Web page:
Discipline and Indiscipline: [T]he story from Tampa [was]n’t the policy ideas, which are just what we already knew; it’s the personal indiscipline…. Chris Christie had his big moment, his chance to set himself up as the heir apparent. Instead, he gave a demonstration of his monstrous self-absorption, going two-thirds of the way through his speech before so much as mentioning the name of his party’s presidential nominee. And Paul Ryan’s speech was just lazy. Rolling out the Janesville thing again, despite having been called on it already? Doing the Medicare cuts thing when everyone in the media was already on the case for his prior advocacy of the same cuts? Doing Bowles-Simpson when, again, everyone in the media knows that he played a large role in undercutting the panel (for which, by the way, we should thank him)? I mean, good policy aside, where was the craftsmanship?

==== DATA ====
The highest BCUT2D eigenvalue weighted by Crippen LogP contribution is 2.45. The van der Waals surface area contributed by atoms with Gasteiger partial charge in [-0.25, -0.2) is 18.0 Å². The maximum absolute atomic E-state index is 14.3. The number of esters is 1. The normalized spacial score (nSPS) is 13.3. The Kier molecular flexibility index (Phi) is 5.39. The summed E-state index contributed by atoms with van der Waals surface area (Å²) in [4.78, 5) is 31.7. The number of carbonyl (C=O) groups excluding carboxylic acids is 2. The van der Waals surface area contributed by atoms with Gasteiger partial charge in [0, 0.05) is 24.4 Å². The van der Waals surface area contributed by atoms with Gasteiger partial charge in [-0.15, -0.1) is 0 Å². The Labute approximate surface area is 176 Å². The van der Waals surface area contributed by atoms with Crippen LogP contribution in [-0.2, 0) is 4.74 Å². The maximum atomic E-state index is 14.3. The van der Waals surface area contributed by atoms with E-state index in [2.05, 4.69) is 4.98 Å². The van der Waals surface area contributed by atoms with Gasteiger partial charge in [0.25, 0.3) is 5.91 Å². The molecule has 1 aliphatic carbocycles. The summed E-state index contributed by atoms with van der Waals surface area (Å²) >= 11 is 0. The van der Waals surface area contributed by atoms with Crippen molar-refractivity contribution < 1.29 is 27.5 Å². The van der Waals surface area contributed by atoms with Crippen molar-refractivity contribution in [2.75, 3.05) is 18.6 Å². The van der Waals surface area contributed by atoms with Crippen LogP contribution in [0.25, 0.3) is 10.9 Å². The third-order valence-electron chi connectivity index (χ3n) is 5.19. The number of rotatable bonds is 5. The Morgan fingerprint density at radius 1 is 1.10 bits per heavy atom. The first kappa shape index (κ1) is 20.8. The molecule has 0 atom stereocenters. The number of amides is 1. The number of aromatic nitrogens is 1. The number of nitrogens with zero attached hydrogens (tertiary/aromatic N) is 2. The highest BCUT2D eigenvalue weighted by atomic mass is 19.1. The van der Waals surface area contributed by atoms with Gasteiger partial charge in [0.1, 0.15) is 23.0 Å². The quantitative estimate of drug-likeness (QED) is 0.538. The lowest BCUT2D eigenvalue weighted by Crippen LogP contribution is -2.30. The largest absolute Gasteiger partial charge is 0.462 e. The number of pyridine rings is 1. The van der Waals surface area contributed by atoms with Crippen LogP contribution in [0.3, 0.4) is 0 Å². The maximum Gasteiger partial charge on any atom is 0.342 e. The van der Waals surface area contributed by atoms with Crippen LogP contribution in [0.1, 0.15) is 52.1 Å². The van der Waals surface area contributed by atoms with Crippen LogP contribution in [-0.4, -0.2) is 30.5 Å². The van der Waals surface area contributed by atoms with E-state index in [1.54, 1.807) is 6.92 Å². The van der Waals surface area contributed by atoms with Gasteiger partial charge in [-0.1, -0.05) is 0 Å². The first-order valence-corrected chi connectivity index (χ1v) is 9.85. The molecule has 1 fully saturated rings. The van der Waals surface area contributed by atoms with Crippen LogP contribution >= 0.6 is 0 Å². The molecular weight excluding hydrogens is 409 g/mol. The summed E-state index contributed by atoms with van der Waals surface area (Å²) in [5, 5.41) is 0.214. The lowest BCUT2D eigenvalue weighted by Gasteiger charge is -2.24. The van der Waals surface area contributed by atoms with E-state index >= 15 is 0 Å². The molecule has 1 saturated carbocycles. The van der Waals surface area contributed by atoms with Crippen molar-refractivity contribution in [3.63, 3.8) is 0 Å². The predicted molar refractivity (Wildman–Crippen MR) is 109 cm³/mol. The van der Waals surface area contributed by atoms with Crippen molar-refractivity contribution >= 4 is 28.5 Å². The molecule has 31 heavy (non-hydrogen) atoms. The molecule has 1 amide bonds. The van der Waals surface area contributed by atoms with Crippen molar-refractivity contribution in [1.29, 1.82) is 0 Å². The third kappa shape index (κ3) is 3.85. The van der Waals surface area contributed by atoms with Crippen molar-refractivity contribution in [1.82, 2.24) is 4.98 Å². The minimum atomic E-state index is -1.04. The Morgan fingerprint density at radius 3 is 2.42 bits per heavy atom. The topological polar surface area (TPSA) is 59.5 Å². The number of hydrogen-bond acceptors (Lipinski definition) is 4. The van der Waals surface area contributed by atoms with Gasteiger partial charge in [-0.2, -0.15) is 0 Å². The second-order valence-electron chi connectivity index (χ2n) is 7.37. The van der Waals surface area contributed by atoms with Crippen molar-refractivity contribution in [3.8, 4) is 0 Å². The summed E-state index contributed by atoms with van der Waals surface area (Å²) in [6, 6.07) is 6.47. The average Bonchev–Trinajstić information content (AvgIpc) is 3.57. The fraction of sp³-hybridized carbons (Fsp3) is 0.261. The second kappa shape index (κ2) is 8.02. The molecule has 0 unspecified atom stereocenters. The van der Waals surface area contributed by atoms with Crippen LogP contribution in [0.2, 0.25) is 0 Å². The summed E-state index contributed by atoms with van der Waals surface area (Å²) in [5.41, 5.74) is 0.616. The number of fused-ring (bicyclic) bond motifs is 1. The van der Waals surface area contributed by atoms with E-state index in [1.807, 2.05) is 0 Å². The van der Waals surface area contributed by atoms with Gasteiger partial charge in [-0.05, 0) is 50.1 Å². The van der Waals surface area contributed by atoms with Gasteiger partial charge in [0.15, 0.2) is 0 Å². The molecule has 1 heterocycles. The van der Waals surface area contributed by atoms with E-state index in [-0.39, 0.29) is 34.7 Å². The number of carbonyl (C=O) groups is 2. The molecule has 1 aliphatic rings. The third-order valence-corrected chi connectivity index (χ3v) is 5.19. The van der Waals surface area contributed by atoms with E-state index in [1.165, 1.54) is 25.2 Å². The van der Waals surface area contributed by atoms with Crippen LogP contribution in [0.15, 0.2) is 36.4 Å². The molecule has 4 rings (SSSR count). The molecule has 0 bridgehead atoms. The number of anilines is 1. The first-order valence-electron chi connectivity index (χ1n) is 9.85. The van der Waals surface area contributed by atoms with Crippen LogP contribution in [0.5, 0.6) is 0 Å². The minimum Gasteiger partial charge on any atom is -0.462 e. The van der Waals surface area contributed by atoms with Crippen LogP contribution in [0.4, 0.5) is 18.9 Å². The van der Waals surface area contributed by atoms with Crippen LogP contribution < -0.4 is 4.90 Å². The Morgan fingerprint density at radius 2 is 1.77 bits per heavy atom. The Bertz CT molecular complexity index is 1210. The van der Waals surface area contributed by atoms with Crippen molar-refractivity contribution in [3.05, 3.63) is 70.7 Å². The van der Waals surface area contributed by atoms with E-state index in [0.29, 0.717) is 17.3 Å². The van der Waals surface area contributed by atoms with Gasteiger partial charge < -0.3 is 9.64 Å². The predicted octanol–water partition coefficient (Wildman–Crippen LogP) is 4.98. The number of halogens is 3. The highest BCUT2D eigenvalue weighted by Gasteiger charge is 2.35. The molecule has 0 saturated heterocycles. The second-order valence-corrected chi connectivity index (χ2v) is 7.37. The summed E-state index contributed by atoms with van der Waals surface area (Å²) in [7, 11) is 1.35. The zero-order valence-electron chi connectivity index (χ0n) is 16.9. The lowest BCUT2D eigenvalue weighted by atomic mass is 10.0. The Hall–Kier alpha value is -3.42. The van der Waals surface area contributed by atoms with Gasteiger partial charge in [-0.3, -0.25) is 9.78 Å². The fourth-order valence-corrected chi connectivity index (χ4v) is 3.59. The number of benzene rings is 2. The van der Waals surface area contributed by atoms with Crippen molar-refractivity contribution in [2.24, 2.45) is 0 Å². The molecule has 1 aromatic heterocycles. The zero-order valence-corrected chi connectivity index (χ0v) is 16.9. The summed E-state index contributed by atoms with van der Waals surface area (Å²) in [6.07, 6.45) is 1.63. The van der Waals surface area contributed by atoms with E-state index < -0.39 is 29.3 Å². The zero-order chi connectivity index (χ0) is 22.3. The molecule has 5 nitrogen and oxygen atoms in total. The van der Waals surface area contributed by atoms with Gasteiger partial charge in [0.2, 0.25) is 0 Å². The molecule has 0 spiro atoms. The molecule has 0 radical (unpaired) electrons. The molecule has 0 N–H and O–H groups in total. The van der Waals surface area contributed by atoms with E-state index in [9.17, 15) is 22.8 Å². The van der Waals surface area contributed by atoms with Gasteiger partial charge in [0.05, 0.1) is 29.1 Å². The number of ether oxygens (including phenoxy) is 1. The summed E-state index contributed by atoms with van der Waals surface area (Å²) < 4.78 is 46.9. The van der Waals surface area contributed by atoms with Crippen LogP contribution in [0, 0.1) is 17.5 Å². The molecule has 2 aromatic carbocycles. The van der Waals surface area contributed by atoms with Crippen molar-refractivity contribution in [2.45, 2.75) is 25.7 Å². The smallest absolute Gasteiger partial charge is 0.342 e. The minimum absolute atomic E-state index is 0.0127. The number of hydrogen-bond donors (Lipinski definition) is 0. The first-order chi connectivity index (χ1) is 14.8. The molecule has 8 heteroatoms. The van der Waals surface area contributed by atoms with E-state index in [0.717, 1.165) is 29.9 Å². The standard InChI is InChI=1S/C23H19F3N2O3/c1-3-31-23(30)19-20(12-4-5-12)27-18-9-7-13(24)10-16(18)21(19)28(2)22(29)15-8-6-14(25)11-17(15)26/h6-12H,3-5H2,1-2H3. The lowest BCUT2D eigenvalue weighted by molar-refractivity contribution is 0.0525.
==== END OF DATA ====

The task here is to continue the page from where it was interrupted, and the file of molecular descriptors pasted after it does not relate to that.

Put it this way, if you’re going to be deceptive, you should at least put in the effort to avoid offering targets that even the most diffident, balance-loving reporters will have a hard time
So as I said, indiscipline has ruled the last two days.
But meanwhile, on a front closer to home for me, the awesome discipline of Republican-leaning economists — their willingness to say anything, do any amount of damage to their professional reputations, for the cause, even when they have no personal hope of being rewarded with high office — remains in place. I wonder what the incentives are; is it just social pressure?